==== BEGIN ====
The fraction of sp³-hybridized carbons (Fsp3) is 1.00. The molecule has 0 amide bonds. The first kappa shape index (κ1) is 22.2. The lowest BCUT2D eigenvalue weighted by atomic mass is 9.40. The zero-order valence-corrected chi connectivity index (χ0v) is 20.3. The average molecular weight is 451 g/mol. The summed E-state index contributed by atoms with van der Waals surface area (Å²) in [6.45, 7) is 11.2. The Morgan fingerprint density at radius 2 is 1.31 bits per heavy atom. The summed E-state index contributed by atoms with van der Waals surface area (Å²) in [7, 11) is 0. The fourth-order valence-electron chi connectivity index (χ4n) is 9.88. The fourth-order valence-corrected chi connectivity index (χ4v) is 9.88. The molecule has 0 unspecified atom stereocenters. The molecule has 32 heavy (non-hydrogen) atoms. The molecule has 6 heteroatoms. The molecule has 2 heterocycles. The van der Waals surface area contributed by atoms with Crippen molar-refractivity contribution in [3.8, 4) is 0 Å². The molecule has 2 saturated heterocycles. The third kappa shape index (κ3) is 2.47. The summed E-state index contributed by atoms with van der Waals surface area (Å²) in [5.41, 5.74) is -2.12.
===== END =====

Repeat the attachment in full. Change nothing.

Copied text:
The fraction of sp³-hybridized carbons (Fsp3) is 1.00. The molecule has 0 amide bonds. The first kappa shape index (κ1) is 22.2. The lowest BCUT2D eigenvalue weighted by atomic mass is 9.40. The zero-order valence-corrected chi connectivity index (χ0v) is 20.3. The average molecular weight is 451 g/mol. The summed E-state index contributed by atoms with van der Waals surface area (Å²) in [6.45, 7) is 11.2. The Morgan fingerprint density at radius 2 is 1.31 bits per heavy atom. The summed E-state index contributed by atoms with van der Waals surface area (Å²) in [7, 11) is 0. The fourth-order valence-electron chi connectivity index (χ4n) is 9.88. The fourth-order valence-corrected chi connectivity index (χ4v) is 9.88. The molecule has 0 unspecified atom stereocenters. The molecule has 32 heavy (non-hydrogen) atoms. The molecule has 6 heteroatoms. The molecule has 2 heterocycles. The van der Waals surface area contributed by atoms with Crippen molar-refractivity contribution in [3.8, 4) is 0 Å². The molecule has 2 saturated heterocycles. The third kappa shape index (κ3) is 2.47. The summed E-state index contributed by atoms with van der Waals surface area (Å²) in [5.41, 5.74) is -2.12.